Wolfpack adjusting to Doeren's tempo
By Lauren Brownlow
RALEIGH, N.C. -- New N.C. State head coach Dave Doeren has already injected the Wolfpack with a sense of energy and enthusiasm that wasn’t there last year. His youthful approach has been refreshing, as has his up-tempo spread offense, both of which will be on display on Saturday for the Kay Yow Spring Game at Carter-Finley Stadium.
But sometimes change can be refreshing on its own.
Doeren, who coached Northern Illinois to the Orange Bowl last year, took over for Tom O’Brien in December. O’Brien had taken N.C. State to bowl games in four of his final five seasons, and the team entered 2012 with high expectations (both inside and outside the program). But 2012 ended in a disappointing 7-6 record.
Under O’Brien, N.C. State was perpetually a team that could beat almost anyone and lose to almost anyone. And that unpredictability became too predictable. Toward the end of last season, the expectations they had for themselves and what last season could have been had started to weigh them down. With a new head coach and a new philosophy (not to mention a lack of expectations entering next season), it seems as if the burden is lifted.
“Changing the culture” is one of the most overused sports cliches ever. But when a first-year head coach is installing his schemes and introducing his way of doing things in the spring, it can feel like a bit of a culture shock to the players. And it has for this group, too -- but in a good way.
“Tempo is a lot faster. The pace, the energy out here, there’s a lot more enthusiasm and everything,” senior cornerback Dontae Johnson said. “The coaches are really hard on all the players, just trying to make us be great in their system and be technically sound and detailed in our work. It’s really good out here.”
Johnson and the N.C. State defense are practicing against a spread, no-huddle offense that is a huge departure from a more traditional style. Not only are the players learning a new system with new terminology, but they’re also having to do that at a much faster pace than they’re used to.
“I expected tempo, but I didn’t expect this,” sophomore running back Shadrach Thornton said. “I guess it’s always good to expect the unexpected, and I didn’t expect it. But the surprise is fortunate for us.”
They won’t be able to master the offense by the spring, and a lot of their work will continue into the summer. And they’re having to do all of this with a new quarterback. Last year’s starter Mike Glennon set all kinds of N.C. State records, but he’s gone now and should go high in the upcoming NFL Draft.
Now, redshirt junior and Colorado State transfer Pete Thomas and sophomore Manny Stocker are the best two options to replace him. Stocker played in mop-up time last year while Thomas sat out. Both are unproven. And now, both have to learn a completely new system while competing with each other for the starting job.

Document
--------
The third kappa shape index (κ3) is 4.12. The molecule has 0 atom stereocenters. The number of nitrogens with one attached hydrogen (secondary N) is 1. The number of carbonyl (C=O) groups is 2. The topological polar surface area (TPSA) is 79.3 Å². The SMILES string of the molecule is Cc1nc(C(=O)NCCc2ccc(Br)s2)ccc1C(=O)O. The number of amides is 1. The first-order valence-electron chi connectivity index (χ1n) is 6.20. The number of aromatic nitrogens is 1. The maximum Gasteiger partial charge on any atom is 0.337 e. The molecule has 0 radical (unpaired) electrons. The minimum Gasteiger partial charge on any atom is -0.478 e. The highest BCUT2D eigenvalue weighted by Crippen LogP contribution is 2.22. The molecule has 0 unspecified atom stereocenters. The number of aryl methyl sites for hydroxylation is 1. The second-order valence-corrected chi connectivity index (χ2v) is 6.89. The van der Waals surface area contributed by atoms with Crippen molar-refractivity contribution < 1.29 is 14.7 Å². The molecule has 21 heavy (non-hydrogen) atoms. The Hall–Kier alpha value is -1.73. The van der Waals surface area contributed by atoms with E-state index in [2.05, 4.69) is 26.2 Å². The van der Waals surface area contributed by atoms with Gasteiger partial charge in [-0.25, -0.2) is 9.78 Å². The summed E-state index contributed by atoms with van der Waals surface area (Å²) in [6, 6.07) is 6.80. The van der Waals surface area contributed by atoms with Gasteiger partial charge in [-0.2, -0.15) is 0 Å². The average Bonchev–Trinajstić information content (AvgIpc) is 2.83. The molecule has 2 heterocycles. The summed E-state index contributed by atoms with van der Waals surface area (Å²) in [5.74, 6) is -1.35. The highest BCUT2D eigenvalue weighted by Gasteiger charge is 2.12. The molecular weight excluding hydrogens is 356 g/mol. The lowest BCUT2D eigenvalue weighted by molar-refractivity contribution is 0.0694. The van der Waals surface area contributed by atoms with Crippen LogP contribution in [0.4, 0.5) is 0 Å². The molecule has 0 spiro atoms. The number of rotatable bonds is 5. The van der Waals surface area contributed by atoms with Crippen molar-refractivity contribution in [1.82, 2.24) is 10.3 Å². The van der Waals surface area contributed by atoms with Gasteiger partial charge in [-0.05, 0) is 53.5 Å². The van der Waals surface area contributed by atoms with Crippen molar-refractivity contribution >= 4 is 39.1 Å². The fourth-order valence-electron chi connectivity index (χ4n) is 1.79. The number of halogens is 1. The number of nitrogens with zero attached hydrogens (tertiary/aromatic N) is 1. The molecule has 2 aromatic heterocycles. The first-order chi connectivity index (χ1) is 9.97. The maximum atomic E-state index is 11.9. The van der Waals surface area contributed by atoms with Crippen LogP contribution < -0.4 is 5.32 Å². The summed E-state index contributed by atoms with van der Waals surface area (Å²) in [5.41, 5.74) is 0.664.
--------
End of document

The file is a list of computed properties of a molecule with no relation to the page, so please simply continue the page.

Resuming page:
“It’s actually a pretty big strain because we have to tell everyone what to do so we’re like the commander,” Stocker said. “Since it’s no-huddle, everybody looks at us for the play or looks to the sideline for the play and we have to have complete control of everything. This will be strange, but I think we’ve come to get comfortable with it.”
The idea of the no-huddle attack is to wear down the defense. And that sounds fun -- if you play offense. If you’re defending it in practice, it’s difficult.
But considering more and more teams are going up-tempo, it’s been good experience for the N.C. State defense.
“It’s actually a little more challenging, just trying to understand and read our keys and make the proper checks that we need to make before the ball is snapped and then after the ball is snapped, it’s fire,” Johnson said. “It’s go time. We’ve got to make sure our alignments are proper and our technique is great and everything.”
While the team is excited, they know they have a lot of work to do before next fall. Thornton said they’re getting closer to getting the offense down, but they’re “nowhere close” to where they need to be. Summer workouts will be important for this group in terms of both fitness and getting a solid grasp on the playbook. But the mentality that Doeren and his staff want this team to have seems to be there already.
“We want to be champs, so we’ve got to take the field and practice every day like we’re champs. We’ve got to eliminate the mistakes, take them off the field, be very disciplined. Our coaches resemble everything that I’m saying, so we have to resemble it on the field when we’re on the field and off the field,” Thornton said.
“The way we move, the urgency we have when we take the field, the precision in our cuts and our routes, how focused we are on the details, paying attention to details: these are all the things that go into excitement and passion.”